Losing Weight and Fat While Maintaining Muscle: Hard, But Doable

by Amy Hendel, P.A. Health Writer

Is it possible to reduce your weight and specifically lose fat, while maintaining or even building your muscle mass? New research suggests it is possible but definitely challenging. Also as suggested, losing weight and fat while maintaining or building muscle mass requires a very specific diet and exercise formula.

The study

Researchers signed up 40 young men. These subjects trained hard for one month and cut their normal dietary calories by 40 percent. The researchers confirmed that the young men were not in good shape at the start of the month-long study, but that was precisely what was needed. The goal of the study was to see how quickly the program could get the men in shape while retaining muscle, improving strength and also their fitness levels.

The men were separated into two groups. Both groups received instructions to eat a diet with a set number of calories, but one group ate more protein than the other group. Both groups performed the same rigorous exercise regimen.

Study results

The group that consumed more protein gained on average about two and a half pounds of muscle mass, despite the very low calorie diet. The lower protein group did not have any change in their muscle mass. They neither gained nor lost muscle mass.

The higher protein group also had additional fat loss, compared to the lower protein group. On average men in the higher protein group lost ten and a half pounds, while the lower protein group lost eight pounds.

All the participants, who followed the six-day-a-week demanding exercise regimen, got stronger and fitter, and all of them were in significantly “better shape” at the end of the fourth week, compared to when they started the month long program.** Interpreting the study’s findings**

Despite the low calorie diet, weight training helps to retain muscles and if you consume protein, even grow those muscles, despite a low calorie diet. Though the subjects were all young men, the researchers believe that a similar experiment involving young women, would have achieved similar results. The researchers concede that the program was quite rigorous and challenging and not a quick fix. The diets were closely controlled, the exercise was very challenging and supervised (so no one could slack off), and overall the subjects were really under tight supervision.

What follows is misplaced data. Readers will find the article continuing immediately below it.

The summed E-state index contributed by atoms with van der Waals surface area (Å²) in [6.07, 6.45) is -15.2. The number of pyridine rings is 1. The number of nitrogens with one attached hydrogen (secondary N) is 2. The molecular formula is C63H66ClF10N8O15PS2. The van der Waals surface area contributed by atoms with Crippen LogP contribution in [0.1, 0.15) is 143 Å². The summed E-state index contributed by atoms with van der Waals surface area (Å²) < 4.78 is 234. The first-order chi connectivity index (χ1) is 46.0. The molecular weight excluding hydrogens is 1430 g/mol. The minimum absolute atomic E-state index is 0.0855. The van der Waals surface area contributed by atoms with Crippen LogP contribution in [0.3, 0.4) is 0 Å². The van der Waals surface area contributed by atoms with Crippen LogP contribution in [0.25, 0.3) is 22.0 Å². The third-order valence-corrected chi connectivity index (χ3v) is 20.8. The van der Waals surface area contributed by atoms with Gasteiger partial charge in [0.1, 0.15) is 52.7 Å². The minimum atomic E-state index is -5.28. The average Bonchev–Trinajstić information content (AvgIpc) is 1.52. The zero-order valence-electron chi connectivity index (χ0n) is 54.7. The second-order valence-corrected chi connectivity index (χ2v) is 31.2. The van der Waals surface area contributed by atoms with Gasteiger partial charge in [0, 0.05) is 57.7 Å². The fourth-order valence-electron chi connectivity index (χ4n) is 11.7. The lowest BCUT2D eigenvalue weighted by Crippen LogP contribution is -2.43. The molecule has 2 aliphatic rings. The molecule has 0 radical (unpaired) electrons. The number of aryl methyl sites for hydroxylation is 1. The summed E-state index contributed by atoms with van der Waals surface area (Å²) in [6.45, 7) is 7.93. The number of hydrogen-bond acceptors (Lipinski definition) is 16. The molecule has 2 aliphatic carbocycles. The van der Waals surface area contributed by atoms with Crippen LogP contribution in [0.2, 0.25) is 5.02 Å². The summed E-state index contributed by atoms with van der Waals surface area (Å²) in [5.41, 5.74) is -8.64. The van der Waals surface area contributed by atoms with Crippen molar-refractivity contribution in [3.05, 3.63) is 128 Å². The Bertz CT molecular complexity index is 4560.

It does prove that a no gimmicks, focused diet and exercise effort can yield significant results.

Consider HIIT intermingled with traditional exercise + diet

If you are overweight or have been diagnosed with obesity you can take the lessons learned from this study and:

(a) Focus on your lowering the daily calorie levels of your diet since weight loss predominantly happens when you cut calories. Consuming lean proteins (emphasize plant-based and fish options) and eating specific servings of portion-controlled whole grain carbohydrates while targeting a specific number of calories daily is crucial to weight loss and weight maintenance. You may need the help of a health professional to determine how many calories you need daily in order to lose about two pounds weekly (considered the safe higher limit of weight loss weekly).

(b) Commit to a workout program that includes weight training at least twice weekly. Other days can include traditional aerobic exercise or shorter bouts of HIIT. The benefits of HIIT are significant weight loss and significantly improved cardiac strength and performance. HIIT has also been shown to improve insulin levels, reducing the risk of prediabetes and diabetes. I recommend HIIT two times a week since it does require mental toughness as you “fight” through the high intensity interval levels. Also make sure that your rest minutes in between those intense intervals are truly rest periods, meaning very low level exercise as you recover and prepare for the next high intensity interval. have some days of more forgiving aerobic exercise, aiming for an intermediate level of challenge.

Source: American Journal of Clinical Nutrition


Amy Hendel, P.A.
Meet Our Writer
Amy Hendel, P.A.

Known as "The HealthGal", Amy Hendel P.A. is a medical and lifestyle reporter, nutrition and fitness expert, health coach and brand ambassador. Trained as a physician assistant, she maintains a health coach private practice in New York and Los Angeles. Author of The Four Habits of Healthy Families, find her on Twitter @Healthgal1103 and on Facebook @TheHealthGal. Check “Daily Health News” at healthgal.com. Her personal mantra? “Fix it first with food, fitness, and lifestyle.”